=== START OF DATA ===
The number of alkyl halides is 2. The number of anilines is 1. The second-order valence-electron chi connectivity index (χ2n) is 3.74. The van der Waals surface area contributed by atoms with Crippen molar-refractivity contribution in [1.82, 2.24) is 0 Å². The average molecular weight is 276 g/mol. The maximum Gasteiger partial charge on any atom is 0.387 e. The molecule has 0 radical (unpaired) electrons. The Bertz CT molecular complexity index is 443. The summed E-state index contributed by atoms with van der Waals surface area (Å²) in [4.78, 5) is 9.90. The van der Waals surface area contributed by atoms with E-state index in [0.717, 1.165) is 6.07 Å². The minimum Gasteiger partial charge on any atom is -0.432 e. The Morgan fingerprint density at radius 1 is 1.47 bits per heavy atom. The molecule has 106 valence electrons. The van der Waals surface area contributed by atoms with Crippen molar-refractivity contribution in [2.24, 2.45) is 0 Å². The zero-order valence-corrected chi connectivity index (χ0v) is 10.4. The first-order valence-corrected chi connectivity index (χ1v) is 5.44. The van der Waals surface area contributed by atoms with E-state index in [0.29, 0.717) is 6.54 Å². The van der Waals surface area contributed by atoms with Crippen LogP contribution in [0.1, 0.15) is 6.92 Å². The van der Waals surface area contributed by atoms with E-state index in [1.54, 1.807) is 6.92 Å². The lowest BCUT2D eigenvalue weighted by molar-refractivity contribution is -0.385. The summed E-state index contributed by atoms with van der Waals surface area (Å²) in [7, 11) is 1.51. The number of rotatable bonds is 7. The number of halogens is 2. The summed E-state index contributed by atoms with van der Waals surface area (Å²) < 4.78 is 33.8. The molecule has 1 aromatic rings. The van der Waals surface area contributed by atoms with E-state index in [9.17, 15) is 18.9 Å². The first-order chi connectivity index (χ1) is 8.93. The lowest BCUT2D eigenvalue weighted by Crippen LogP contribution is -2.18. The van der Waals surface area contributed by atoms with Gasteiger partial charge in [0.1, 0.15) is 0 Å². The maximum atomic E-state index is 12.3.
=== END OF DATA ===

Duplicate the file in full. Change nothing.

The number of alkyl halides is 2. The number of anilines is 1. The second-order valence-electron chi connectivity index (χ2n) is 3.74. The van der Waals surface area contributed by atoms with Crippen molar-refractivity contribution in [1.82, 2.24) is 0 Å². The average molecular weight is 276 g/mol. The maximum Gasteiger partial charge on any atom is 0.387 e. The molecule has 0 radical (unpaired) electrons. The Bertz CT molecular complexity index is 443. The summed E-state index contributed by atoms with van der Waals surface area (Å²) in [4.78, 5) is 9.90. The van der Waals surface area contributed by atoms with E-state index in [0.717, 1.165) is 6.07 Å². The minimum Gasteiger partial charge on any atom is -0.432 e. The Morgan fingerprint density at radius 1 is 1.47 bits per heavy atom. The molecule has 106 valence electrons. The van der Waals surface area contributed by atoms with Crippen molar-refractivity contribution in [2.24, 2.45) is 0 Å². The zero-order valence-corrected chi connectivity index (χ0v) is 10.4. The first-order valence-corrected chi connectivity index (χ1v) is 5.44. The van der Waals surface area contributed by atoms with E-state index in [0.29, 0.717) is 6.54 Å². The van der Waals surface area contributed by atoms with Crippen LogP contribution in [0.1, 0.15) is 6.92 Å². The van der Waals surface area contributed by atoms with E-state index in [1.54, 1.807) is 6.92 Å². The lowest BCUT2D eigenvalue weighted by molar-refractivity contribution is -0.385. The summed E-state index contributed by atoms with van der Waals surface area (Å²) in [7, 11) is 1.51. The number of rotatable bonds is 7. The number of halogens is 2. The summed E-state index contributed by atoms with van der Waals surface area (Å²) < 4.78 is 33.8. The molecule has 1 aromatic rings. The van der Waals surface area contributed by atoms with E-state index in [9.17, 15) is 18.9 Å². The first-order chi connectivity index (χ1) is 8.93. The lowest BCUT2D eigenvalue weighted by Crippen LogP contribution is -2.18. The van der Waals surface area contributed by atoms with Gasteiger partial charge in [0.1, 0.15) is 0 Å². The maximum atomic E-state index is 12.3.